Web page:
Experiences with Repro-Claron 355mm

Discussion in 'Large Format' started by arne_croell, Oct 4, 2002.

  1. I recently acquired a used 355mm f/9 Repro-Claron from
    Schneider-Kreuznach in a Compur 2. According to Schneiders serial no.
    list, it was made in the 1964-1965 time frame. As a process lens
    with 4 lenses in 4 groups it is similar in construction to Apo-Artars
    or - Ronars. Both lens and shutter are in very good condition and do
    not look like its an aftermarket adaptation of a process camera lens.
    When I tried it out, I noticed that the ground glass image wide open
    was fuzzier than I would have expected from this type of lens and that
    the lens showed _significant_ focus shift, about 1.5mm going from f/9
    to f/22. Some test shots showed the same effect. The lens is
    reasonably sharp when focused and used at f/22, although not as good
    as a newer 240mm Apo-Ronar and 300mm Apo-Germinar I compared it to.
    Interestingly, the focus shift required a reduction of the distance
    lens-film when stopping down, which would suggest that the spherical
    aberration is _over_corrected for the marginal rays.
    Since dialyte type lenses like this are not really known for being
    prone to focus shift (and my 240mm and 300mm don't show it at all), my
    question: Has anybody else used this lens, or other Repro-Clarons
    (_not_ a G-Claron, which is a plasmat-type lens), like the 210, 305,
    or 420mm Repro-Claron? Experiences? Is this the way they are, or did I
    just get a flawed one?
     
  2. The repro-claron was only available in a barrel mount with no shutter, to the best of my knowledge.<br>From your description, I'd strongly suspect that someone has altered the correct spacing between the front and rear components of your lens, by inexpertly fitting it into a shutter.<p>The lens should be acceptably sharp wide open, and no process lens should show a focus shift on stopping down, since many process and copy cameras were focussed by setting the distance of the lensboard and the copyboard on a finely marked track, and not by visually examining the image.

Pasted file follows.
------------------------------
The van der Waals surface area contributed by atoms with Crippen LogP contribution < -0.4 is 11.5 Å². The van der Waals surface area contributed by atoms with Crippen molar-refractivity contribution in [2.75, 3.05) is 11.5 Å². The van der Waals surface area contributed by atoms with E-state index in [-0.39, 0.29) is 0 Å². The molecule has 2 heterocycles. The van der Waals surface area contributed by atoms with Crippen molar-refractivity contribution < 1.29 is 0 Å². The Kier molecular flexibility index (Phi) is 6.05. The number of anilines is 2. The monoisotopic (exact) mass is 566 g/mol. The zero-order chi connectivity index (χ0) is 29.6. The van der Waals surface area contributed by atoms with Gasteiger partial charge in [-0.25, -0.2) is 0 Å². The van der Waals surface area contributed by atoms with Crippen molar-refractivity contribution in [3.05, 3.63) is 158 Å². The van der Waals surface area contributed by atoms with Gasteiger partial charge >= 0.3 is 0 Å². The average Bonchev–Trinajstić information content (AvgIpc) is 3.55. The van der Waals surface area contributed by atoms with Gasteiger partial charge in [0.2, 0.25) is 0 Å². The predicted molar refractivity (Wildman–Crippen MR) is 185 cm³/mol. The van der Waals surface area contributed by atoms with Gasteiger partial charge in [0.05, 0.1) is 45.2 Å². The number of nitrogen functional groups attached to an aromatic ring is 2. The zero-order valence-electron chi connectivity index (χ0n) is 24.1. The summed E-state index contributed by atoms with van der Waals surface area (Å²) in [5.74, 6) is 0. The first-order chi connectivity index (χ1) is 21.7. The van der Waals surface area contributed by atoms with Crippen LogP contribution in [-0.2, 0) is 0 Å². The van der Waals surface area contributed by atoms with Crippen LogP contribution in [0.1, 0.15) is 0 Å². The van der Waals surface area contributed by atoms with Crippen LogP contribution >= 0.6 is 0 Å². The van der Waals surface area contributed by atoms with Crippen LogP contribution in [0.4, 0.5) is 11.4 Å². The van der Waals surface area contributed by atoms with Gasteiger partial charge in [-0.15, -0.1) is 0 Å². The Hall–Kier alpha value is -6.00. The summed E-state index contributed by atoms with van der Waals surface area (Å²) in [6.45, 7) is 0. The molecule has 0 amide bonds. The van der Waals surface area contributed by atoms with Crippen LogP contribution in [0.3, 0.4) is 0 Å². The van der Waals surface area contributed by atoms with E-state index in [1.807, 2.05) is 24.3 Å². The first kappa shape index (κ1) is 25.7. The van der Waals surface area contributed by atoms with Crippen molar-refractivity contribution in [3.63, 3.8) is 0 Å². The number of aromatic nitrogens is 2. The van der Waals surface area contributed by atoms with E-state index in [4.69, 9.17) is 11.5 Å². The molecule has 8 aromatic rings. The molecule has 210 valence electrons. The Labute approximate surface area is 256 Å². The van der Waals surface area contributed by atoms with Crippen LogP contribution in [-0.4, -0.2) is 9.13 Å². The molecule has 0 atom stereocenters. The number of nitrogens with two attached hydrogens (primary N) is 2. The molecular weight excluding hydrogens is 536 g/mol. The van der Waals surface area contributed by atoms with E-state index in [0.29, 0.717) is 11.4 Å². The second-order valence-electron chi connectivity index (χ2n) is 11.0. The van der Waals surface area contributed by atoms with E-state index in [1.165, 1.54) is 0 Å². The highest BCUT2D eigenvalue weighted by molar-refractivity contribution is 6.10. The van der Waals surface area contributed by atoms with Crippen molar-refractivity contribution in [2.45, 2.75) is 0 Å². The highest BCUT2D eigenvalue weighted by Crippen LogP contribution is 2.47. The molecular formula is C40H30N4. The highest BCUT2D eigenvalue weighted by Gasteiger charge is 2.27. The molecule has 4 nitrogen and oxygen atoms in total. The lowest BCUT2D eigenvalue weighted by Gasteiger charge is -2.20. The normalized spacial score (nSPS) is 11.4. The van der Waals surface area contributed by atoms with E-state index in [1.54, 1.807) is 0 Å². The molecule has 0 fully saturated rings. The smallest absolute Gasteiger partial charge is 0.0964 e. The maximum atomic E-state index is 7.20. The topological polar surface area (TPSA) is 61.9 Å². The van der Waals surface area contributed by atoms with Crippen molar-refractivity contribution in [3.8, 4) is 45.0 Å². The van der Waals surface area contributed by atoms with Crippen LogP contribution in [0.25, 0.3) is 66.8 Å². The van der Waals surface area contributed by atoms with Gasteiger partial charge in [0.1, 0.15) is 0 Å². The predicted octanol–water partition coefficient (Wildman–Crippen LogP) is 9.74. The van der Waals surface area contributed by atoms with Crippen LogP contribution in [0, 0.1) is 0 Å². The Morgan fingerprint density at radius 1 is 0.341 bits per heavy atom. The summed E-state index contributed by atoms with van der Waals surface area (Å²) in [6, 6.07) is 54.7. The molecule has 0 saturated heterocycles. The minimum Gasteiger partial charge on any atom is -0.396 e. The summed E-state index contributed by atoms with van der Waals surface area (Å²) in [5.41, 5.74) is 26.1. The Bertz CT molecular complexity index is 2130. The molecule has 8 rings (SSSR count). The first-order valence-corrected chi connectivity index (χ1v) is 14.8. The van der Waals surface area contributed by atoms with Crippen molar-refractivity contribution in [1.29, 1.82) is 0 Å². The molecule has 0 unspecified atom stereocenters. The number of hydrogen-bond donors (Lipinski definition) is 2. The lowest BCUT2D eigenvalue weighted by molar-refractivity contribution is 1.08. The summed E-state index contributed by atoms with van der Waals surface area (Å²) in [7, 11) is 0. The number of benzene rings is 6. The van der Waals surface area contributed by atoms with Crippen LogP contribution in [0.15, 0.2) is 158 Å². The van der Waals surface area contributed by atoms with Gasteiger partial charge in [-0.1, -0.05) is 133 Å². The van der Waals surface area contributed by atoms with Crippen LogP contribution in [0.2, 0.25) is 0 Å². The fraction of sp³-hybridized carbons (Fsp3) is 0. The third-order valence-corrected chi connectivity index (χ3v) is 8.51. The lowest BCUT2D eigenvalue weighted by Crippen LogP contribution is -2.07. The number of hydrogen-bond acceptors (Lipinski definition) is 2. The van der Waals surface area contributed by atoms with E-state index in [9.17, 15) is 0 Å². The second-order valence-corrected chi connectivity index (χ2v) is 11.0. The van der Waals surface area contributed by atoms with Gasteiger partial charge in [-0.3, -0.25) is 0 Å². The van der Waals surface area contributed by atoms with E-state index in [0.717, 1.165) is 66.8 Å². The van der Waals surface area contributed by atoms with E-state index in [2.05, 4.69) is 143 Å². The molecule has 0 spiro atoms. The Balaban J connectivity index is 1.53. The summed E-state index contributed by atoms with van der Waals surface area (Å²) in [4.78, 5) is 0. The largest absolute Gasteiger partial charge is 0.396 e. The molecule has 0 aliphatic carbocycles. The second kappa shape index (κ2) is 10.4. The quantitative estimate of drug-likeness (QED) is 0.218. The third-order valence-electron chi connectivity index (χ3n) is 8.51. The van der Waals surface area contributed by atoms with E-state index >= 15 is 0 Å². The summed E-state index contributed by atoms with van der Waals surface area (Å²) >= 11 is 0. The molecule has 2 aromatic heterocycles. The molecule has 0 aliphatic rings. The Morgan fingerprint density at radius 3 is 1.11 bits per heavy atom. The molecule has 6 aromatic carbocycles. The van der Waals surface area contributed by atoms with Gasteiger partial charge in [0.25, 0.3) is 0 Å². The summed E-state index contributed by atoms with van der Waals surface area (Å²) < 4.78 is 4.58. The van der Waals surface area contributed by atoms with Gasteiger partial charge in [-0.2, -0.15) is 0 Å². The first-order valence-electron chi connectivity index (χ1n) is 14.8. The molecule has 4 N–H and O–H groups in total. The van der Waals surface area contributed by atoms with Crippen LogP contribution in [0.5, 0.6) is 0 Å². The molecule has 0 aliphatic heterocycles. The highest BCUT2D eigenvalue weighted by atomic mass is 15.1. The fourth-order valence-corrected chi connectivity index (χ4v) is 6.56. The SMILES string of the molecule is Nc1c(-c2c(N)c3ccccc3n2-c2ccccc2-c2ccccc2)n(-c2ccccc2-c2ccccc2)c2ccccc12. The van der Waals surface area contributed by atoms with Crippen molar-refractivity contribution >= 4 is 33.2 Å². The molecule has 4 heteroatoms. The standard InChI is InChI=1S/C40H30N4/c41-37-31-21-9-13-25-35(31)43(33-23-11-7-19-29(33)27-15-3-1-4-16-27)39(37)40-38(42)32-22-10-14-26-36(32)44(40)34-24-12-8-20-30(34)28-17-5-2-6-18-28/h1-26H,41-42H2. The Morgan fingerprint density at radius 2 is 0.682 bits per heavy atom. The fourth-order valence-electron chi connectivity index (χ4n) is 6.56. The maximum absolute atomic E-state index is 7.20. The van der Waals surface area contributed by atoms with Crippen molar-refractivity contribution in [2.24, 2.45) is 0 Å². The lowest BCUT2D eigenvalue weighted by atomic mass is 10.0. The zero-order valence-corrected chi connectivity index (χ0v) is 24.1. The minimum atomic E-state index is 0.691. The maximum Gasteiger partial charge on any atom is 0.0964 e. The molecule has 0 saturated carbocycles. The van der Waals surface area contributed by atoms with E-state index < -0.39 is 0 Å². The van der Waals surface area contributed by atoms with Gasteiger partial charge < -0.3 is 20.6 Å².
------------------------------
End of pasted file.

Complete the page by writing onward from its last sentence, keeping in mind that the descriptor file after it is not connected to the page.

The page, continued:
3. I have a 420mm in a copal 3 made in 1970. My lens has no focus shift and makes sharp images. Your lens may not have been spaced correcly when put into the shutter. I would Contact Mr. Grimes for his advice.

    Best Regards,
    Robert
     
  4. Pete and Robert, I think you are right. I had dismissed the possibility of a wrong cell spacing for the following reasons:

    a)According to a post on usenet by Kerry Thalmann, 355mm Repro-Clarons (as well as 360mm Apo-Ronars) were actually sold in Compur 2 in the 1960's (make a search for Repro-Claron and Compur on Google groups).

    b)The lens cells themselves are original (the negative inner lens is part of the mount and seems to be glued in, or at least the black edge paint covers both lens edge and part of the mount) and the threads on the shutter don't have any additional spacers or adapter rings and are part of the shutter front and back plates. Everything looks original.

    c)I have an Apo-Germinar 300mm with the additional factory-made washer to change the spacing for optimization for infinity (the spacer is about 0.7mm thick). There the effect of that washer on the quality is rather subtle and only visible in the edges.

    However, after reading your responses I rechecked and recognized that the front thread looks longer and further away from the stop, and remembered that a symmetric process lens should of course be symmetric about the stop. I used a marked thin strip of paper to estimate the distance from the diaphragm to the inner lens surface of each cell (very carefully), and yes: the distance is roughly 5mm for the back cell and 10mm for the front cell. Huge difference! So my guess is that either the cells came from a process lens after all and just happened to fit the shutter threads without modification, or the original no.2 shutter was exchanged with another one by somebody (there is a remark on Steve Grimes' web site that Compur 2's came in a variety of measures).

    I guess the next step is to contact Schneider to get the original spacing and then have Steve Grimes get the lens back to those measures.
    Thanks for the help!
     
  5. One additional information on the lens, not really related to the above discussion. The front and back elements (the positive biconvex lenses) are discoloured to a slightly yellow-brownish color. As discussed for the Aero-Ektars elsewhere in this group, this is supposedly due to the effect of radioactive material, most probably thorium oxide, in the lens itself. We have an older counter here in the lab, and yes, the Repro-Claron is slightly radioactive. The meter showed about 300 Becquerel over background when put next to the lens (which is a comparatively small amount).
     

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